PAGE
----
Getting around New York City is a hassle. Which begs the obvious question: how does the most regulated and overtaxed city in the country have the worst infrastructure? When Uber entered the market, it was a godsend for tourists and New Yorkers alike. But now, the ride-hailing app is being blamed for generations of malfeasance. Uber is the adversary city’s leaders have always needed.
A recent New York Times article suggests taxing Uber users because the ride-hailing app has created too much congestion in NYC. It’s a laughable idea – like blaming a single cupcake for diabetes. Uber is a cheap and reliable way to get around. And it has succeeded in NYC for 3 simple reasons: utter convenience, the hubris of the taxi industry, and the failing subway system.
One overlooked cause of congestion: 1200 miles of little-used bike lanes in New York City. Bike lanes on east-to-west streets have made the city impossible to cross. Does every street really need a bike lane?
The city sanctioned and continues to promote the yellow taxi monopoly. Riders who had few direct transit options became accustomed to rudeness and dangerous driving. The industry responded to customer complaints only after Uber became the de facto choice for most New Yorkers. Uber forced the taxi industry to focus on customer service and providing better rides. Uber eliminated the monopoly which has better served the customer.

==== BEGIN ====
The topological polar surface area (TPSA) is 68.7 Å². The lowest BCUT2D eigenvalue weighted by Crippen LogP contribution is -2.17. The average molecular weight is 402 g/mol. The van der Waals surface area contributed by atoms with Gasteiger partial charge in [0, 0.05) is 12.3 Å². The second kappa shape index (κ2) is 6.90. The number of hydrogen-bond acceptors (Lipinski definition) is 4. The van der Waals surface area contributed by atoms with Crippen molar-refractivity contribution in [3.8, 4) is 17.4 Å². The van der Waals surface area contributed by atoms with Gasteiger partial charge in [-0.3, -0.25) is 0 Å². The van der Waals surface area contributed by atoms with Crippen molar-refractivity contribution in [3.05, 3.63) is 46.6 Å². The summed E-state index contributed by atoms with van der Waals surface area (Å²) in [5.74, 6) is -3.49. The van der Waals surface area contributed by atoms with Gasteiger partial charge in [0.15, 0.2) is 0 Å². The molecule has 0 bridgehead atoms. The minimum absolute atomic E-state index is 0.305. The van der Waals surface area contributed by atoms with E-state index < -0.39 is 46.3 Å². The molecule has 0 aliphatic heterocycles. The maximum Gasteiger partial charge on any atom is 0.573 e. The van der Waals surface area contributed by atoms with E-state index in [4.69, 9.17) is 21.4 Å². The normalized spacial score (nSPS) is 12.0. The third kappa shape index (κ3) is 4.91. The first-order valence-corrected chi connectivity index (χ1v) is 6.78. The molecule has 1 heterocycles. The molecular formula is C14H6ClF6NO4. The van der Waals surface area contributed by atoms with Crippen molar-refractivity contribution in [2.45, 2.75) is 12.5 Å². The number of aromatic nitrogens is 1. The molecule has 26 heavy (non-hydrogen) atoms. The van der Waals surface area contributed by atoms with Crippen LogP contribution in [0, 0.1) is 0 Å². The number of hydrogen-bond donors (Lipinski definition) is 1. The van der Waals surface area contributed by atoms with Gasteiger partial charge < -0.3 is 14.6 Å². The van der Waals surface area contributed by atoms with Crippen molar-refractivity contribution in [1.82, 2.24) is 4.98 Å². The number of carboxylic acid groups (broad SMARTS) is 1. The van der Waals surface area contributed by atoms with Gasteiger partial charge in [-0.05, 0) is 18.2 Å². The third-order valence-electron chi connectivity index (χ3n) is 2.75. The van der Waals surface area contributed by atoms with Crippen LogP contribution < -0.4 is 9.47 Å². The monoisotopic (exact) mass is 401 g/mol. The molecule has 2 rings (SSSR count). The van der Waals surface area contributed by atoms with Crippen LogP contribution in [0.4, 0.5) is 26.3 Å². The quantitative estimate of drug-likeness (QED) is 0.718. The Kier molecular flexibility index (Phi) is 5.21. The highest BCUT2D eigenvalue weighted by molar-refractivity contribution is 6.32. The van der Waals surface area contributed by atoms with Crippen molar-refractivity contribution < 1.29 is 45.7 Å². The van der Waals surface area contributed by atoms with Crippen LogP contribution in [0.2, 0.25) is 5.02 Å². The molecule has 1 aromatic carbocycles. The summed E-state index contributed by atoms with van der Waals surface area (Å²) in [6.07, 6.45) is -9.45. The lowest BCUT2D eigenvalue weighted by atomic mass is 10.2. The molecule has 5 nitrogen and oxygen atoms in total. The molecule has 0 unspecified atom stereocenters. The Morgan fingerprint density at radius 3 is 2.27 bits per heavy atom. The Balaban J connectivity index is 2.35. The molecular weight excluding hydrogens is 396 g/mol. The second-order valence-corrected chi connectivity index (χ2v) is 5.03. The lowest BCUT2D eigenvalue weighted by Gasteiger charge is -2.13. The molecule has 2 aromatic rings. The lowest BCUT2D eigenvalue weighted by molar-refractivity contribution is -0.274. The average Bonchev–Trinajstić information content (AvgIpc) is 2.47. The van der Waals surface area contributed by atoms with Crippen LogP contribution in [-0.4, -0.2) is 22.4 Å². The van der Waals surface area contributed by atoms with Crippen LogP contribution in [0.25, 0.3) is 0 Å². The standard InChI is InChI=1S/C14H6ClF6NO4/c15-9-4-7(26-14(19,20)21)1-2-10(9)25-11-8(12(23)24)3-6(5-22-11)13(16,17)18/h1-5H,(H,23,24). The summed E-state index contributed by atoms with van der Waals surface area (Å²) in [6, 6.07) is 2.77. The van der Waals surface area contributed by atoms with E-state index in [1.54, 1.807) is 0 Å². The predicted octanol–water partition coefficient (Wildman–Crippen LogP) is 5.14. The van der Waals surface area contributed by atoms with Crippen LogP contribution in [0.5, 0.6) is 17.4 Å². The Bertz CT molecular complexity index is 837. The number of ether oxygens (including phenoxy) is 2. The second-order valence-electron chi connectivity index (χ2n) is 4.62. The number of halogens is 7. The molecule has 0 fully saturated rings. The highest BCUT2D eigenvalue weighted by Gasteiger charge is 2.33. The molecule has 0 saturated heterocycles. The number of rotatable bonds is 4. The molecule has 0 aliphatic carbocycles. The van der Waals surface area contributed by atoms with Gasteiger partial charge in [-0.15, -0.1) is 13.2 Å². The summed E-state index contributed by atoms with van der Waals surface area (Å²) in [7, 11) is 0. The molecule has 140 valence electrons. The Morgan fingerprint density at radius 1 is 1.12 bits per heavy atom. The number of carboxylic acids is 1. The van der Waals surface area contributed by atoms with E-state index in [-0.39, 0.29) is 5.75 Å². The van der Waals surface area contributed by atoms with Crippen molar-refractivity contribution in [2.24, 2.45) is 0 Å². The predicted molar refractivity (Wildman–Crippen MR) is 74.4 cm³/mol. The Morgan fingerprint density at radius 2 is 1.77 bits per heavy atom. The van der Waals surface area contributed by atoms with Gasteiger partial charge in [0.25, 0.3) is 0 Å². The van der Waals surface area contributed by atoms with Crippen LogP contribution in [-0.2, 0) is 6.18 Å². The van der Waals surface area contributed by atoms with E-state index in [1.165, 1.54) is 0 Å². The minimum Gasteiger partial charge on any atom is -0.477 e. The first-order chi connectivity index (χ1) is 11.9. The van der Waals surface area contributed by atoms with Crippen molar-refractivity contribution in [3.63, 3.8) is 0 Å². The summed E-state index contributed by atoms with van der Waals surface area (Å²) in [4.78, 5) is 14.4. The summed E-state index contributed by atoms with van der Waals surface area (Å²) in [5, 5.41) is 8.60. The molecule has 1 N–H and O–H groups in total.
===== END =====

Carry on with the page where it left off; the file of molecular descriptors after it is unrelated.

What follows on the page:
For 50 years, city leaders (democrats) and state leaders (other democrats) have fought over the management of NYC subways. Both sides want power over the system but neither wants to own maintenance, cost overruns, or the fact that the subways never seem to work. The subways needs $30 billion in capital improvements for, among other things, to limit the number of derailments each year. With the 2 sides bickering, everyone loses except labor. The average subway worker banks $155,000 a year while their 2,500 managers pull-in $240,000. The average NYC subway worker makes $16,000 more than the average American lawyer.
Is it any wonder that the system is broken?
A subway system in disarray, unnecessary bike paths, and the taxi monopoly combined to destroy NYC transit. But to the New York Times, the obvious solution is taxing Uber users.